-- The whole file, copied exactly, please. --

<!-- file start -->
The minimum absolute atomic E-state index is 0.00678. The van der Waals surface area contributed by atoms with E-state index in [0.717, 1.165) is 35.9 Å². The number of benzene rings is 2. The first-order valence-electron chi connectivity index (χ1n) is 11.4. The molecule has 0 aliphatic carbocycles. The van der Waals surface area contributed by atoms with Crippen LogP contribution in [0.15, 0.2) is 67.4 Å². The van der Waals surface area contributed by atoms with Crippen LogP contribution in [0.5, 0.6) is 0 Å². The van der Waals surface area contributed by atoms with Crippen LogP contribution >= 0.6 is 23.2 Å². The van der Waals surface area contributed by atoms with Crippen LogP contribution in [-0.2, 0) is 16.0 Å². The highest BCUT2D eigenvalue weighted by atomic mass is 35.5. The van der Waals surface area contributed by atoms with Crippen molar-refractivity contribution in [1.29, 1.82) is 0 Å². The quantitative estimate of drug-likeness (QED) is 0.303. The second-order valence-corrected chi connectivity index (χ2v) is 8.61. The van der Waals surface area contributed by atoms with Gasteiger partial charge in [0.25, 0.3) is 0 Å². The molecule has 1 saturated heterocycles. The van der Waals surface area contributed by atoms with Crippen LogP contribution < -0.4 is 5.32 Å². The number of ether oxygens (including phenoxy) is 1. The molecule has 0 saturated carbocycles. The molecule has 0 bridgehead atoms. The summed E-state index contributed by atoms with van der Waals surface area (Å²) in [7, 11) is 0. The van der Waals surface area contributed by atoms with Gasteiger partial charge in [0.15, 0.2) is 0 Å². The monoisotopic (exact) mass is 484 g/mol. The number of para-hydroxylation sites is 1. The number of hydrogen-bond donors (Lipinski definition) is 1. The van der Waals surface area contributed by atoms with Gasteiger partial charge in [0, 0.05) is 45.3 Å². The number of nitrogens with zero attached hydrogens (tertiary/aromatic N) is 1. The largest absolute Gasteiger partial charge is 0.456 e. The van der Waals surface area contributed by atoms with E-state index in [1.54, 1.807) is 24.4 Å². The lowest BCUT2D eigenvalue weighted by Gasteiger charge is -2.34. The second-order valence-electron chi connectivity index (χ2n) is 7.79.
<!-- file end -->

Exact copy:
The minimum absolute atomic E-state index is 0.00678. The van der Waals surface area contributed by atoms with E-state index in [0.717, 1.165) is 35.9 Å². The number of benzene rings is 2. The first-order valence-electron chi connectivity index (χ1n) is 11.4. The molecule has 0 aliphatic carbocycles. The van der Waals surface area contributed by atoms with Crippen LogP contribution in [0.15, 0.2) is 67.4 Å². The van der Waals surface area contributed by atoms with Crippen LogP contribution in [0.5, 0.6) is 0 Å². The van der Waals surface area contributed by atoms with Crippen LogP contribution >= 0.6 is 23.2 Å². The van der Waals surface area contributed by atoms with Crippen LogP contribution in [-0.2, 0) is 16.0 Å². The highest BCUT2D eigenvalue weighted by atomic mass is 35.5. The van der Waals surface area contributed by atoms with Crippen molar-refractivity contribution in [1.29, 1.82) is 0 Å². The quantitative estimate of drug-likeness (QED) is 0.303. The second-order valence-corrected chi connectivity index (χ2v) is 8.61. The van der Waals surface area contributed by atoms with Gasteiger partial charge in [0.25, 0.3) is 0 Å². The molecule has 1 saturated heterocycles. The van der Waals surface area contributed by atoms with Crippen LogP contribution < -0.4 is 5.32 Å². The number of ether oxygens (including phenoxy) is 1. The molecule has 0 saturated carbocycles. The molecule has 0 bridgehead atoms. The summed E-state index contributed by atoms with van der Waals surface area (Å²) in [7, 11) is 0. The van der Waals surface area contributed by atoms with Gasteiger partial charge in [0.15, 0.2) is 0 Å². The monoisotopic (exact) mass is 484 g/mol. The number of para-hydroxylation sites is 1. The number of hydrogen-bond donors (Lipinski definition) is 1. The van der Waals surface area contributed by atoms with Gasteiger partial charge in [0, 0.05) is 45.3 Å². The number of nitrogens with zero attached hydrogens (tertiary/aromatic N) is 1. The largest absolute Gasteiger partial charge is 0.456 e. The van der Waals surface area contributed by atoms with E-state index in [1.54, 1.807) is 24.4 Å². The lowest BCUT2D eigenvalue weighted by Gasteiger charge is -2.34. The second-order valence-electron chi connectivity index (χ2n) is 7.79.